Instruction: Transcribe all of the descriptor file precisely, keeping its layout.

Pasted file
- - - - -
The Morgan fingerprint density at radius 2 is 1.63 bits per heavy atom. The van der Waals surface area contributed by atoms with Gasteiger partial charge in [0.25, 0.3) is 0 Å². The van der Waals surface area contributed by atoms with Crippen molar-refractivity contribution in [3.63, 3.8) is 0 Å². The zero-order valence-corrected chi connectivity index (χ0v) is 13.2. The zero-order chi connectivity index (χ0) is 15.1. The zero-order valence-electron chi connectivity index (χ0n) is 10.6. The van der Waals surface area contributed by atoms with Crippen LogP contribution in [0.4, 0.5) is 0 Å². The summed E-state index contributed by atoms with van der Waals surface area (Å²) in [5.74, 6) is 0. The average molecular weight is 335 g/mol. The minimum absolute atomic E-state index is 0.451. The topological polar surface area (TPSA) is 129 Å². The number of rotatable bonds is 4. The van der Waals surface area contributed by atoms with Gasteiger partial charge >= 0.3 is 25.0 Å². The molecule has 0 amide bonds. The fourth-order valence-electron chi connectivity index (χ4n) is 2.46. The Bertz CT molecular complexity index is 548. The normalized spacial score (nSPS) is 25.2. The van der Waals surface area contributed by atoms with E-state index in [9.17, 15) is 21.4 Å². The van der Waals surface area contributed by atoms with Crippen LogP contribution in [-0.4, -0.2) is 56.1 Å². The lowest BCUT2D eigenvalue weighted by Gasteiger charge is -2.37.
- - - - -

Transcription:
The Morgan fingerprint density at radius 2 is 1.63 bits per heavy atom. The van der Waals surface area contributed by atoms with Gasteiger partial charge in [0.25, 0.3) is 0 Å². The van der Waals surface area contributed by atoms with Crippen molar-refractivity contribution in [3.63, 3.8) is 0 Å². The zero-order valence-corrected chi connectivity index (χ0v) is 13.2. The zero-order chi connectivity index (χ0) is 15.1. The zero-order valence-electron chi connectivity index (χ0n) is 10.6. The van der Waals surface area contributed by atoms with Crippen LogP contribution in [0.4, 0.5) is 0 Å². The summed E-state index contributed by atoms with van der Waals surface area (Å²) in [5.74, 6) is 0. The average molecular weight is 335 g/mol. The minimum absolute atomic E-state index is 0.451. The topological polar surface area (TPSA) is 129 Å². The number of rotatable bonds is 4. The van der Waals surface area contributed by atoms with Gasteiger partial charge >= 0.3 is 25.0 Å². The molecule has 0 amide bonds. The fourth-order valence-electron chi connectivity index (χ4n) is 2.46. The Bertz CT molecular complexity index is 548. The normalized spacial score (nSPS) is 25.2. The van der Waals surface area contributed by atoms with E-state index in [9.17, 15) is 21.4 Å². The van der Waals surface area contributed by atoms with Crippen LogP contribution in [-0.4, -0.2) is 56.1 Å². The lowest BCUT2D eigenvalue weighted by Gasteiger charge is -2.37.